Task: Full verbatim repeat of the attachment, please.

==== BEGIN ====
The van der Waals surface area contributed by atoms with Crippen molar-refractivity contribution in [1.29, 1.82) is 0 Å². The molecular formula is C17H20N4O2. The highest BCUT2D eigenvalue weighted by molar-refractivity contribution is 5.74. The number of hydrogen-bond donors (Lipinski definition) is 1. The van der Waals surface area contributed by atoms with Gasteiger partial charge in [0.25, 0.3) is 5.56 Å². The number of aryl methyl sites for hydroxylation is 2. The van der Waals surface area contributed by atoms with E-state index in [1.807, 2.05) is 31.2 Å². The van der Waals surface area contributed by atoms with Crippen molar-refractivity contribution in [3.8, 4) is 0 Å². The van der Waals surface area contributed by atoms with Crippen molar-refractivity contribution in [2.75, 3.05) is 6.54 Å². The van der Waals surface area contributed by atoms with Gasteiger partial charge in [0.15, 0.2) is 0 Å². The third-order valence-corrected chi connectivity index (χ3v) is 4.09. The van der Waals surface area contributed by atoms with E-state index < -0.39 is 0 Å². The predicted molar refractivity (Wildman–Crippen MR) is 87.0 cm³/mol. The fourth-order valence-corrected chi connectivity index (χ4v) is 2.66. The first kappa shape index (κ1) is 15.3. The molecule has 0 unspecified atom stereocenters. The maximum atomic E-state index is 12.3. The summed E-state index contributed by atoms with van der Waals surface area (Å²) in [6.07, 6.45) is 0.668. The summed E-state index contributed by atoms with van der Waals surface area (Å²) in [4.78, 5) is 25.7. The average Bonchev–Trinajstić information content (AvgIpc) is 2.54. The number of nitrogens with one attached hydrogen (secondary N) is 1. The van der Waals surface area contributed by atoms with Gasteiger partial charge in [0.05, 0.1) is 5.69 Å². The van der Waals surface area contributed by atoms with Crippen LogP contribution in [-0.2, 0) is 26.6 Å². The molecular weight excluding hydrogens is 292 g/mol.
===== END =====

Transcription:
The van der Waals surface area contributed by atoms with Crippen molar-refractivity contribution in [1.29, 1.82) is 0 Å². The molecular formula is C17H20N4O2. The highest BCUT2D eigenvalue weighted by molar-refractivity contribution is 5.74. The number of hydrogen-bond donors (Lipinski definition) is 1. The van der Waals surface area contributed by atoms with Gasteiger partial charge in [0.25, 0.3) is 5.56 Å². The number of aryl methyl sites for hydroxylation is 2. The van der Waals surface area contributed by atoms with E-state index in [1.807, 2.05) is 31.2 Å². The van der Waals surface area contributed by atoms with Crippen molar-refractivity contribution in [3.8, 4) is 0 Å². The van der Waals surface area contributed by atoms with Crippen molar-refractivity contribution in [2.75, 3.05) is 6.54 Å². The van der Waals surface area contributed by atoms with Gasteiger partial charge in [0.15, 0.2) is 0 Å². The third-order valence-corrected chi connectivity index (χ3v) is 4.09. The van der Waals surface area contributed by atoms with E-state index < -0.39 is 0 Å². The predicted molar refractivity (Wildman–Crippen MR) is 87.0 cm³/mol. The fourth-order valence-corrected chi connectivity index (χ4v) is 2.66. The first kappa shape index (κ1) is 15.3. The molecule has 0 unspecified atom stereocenters. The maximum atomic E-state index is 12.3. The summed E-state index contributed by atoms with van der Waals surface area (Å²) in [6.07, 6.45) is 0.668. The summed E-state index contributed by atoms with van der Waals surface area (Å²) in [4.78, 5) is 25.7. The average Bonchev–Trinajstić information content (AvgIpc) is 2.54. The number of nitrogens with one attached hydrogen (secondary N) is 1. The van der Waals surface area contributed by atoms with Gasteiger partial charge in [0.05, 0.1) is 5.69 Å². The van der Waals surface area contributed by atoms with Crippen LogP contribution in [-0.2, 0) is 26.6 Å². The molecular weight excluding hydrogens is 292 g/mol.